25 May 2023 04:00pm to 05:00pm

Why we need hazards (and why their ratios may display causal intention-to-treat effects)

Event Location
Jan Beyersmann
Ulm University Institute of Statistics

Survival or time-to-event analysis is a key discipline in biostatistics, e.g., put to prominent use in trials on treatment of and vaccination against COVID-19. A defining characteristic is that participants have varying follow-up times and outcome status is not known for all individuals. This phenomenon is known as censoring. If time-to-event and time-to-censoring are entirely unrelated, it is rather easy to see that hazards remain identifiable from censored data, and hazard estimators may subsequently be transformed to recover probability statements. However, COVID-19 treatment (because of competing risks) and vaccination trials (because of event-driven censoring) are just two of the many examples where event and censoring times are related.

Luckily, the modern counting process approach to survival analysis finds that hazards remain identifiable under rather general "independent censoring" mechanisms, including those encountered in COVID-19 trials. Given the theoretical and practical relevance of censoring, it is rather disturbing to find - as I will demonstrate - that there is a Babylonian confusion on "independent censoring" in the textbook literature. Unfortunately, censoring processes as in COVID-19 trials are two examples where the textbook literature often goes haywire. It is a small step from this mess to misinterpretations of both hazards and censoring. On the other hand, there currently is a very active debate about the use of hazards spearheaded by causal reasoning. In a nutshell, the worry is that hazards are conditional quantities which renders causal conclusions impossible ("collider bias").

I will argue that causal reasoning somewhat overfocusses on interventional "do(no censoring)" effects (which is not what identifiability of hazards is about) and that the collider bias issue disappears from a functional point of view, but that hazards remain rather subtle quantities. Time permitting, I will illustrate matters with a causal g-computation-/Aalen-Johansen-type analysis of clinical hold in a randomized clinical trial.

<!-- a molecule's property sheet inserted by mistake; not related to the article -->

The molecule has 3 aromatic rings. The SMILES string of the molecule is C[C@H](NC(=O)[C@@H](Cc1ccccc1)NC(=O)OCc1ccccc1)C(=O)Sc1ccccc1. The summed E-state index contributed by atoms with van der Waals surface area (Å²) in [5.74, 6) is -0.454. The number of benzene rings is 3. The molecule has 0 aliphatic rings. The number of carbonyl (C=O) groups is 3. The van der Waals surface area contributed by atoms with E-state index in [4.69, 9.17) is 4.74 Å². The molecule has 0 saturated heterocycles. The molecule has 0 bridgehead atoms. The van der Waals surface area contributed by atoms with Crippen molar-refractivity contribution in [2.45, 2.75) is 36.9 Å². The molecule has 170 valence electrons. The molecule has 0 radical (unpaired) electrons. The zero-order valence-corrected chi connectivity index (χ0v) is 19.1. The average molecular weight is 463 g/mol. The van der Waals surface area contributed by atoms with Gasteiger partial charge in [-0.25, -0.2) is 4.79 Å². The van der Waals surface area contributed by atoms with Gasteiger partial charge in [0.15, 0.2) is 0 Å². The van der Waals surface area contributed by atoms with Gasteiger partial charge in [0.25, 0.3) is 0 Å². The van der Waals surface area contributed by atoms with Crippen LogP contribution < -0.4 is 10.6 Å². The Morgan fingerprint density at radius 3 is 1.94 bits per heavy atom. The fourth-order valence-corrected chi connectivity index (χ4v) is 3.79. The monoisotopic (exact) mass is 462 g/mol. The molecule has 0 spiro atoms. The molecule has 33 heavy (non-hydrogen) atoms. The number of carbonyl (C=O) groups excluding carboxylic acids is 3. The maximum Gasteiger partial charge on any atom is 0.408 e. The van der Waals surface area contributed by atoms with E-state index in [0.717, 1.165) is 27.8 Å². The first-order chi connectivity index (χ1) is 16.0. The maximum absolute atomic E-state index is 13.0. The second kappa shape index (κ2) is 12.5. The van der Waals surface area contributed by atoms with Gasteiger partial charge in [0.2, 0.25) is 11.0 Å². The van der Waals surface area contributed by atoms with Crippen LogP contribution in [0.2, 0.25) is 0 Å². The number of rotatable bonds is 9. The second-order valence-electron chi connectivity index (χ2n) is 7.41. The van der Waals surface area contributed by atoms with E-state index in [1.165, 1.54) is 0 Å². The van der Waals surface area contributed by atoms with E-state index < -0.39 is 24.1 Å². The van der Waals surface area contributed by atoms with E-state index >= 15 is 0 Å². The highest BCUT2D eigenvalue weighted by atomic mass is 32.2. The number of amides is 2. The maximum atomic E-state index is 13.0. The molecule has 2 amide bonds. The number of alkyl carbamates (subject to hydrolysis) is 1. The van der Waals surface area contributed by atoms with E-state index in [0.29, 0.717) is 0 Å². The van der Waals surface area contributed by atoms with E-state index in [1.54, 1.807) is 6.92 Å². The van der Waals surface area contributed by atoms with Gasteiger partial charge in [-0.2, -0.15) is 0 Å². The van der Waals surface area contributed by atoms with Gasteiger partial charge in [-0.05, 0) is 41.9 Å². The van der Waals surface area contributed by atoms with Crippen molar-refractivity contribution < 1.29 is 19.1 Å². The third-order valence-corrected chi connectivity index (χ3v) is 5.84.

Jan Beyersmann is based at Ulm University Institute of Statistics where he has been a Professor of Biostatistics since 2013. His primary research focuses on survival and event history analysis, as well as statistical methodology for clinical and epidemiological studies. He has authored over 170 research papers and books Competing Risks and Multistate Models with R and Classical regression models for competing risks. Handbook of Survival Analysis 2014.

He is a Former Associate Editor of Annals of Applied StatisticsBiometrical JournalBiometricsBiostatistics and Statistics in Medicine; and member of the Advisory Board of the German Region of the International Biometric Society (2013-2017). Prior to his role at Ulm University, Jan held positions at the University of Freiburg, Freiburg University Hospital and Beiersdorf Research Centre.


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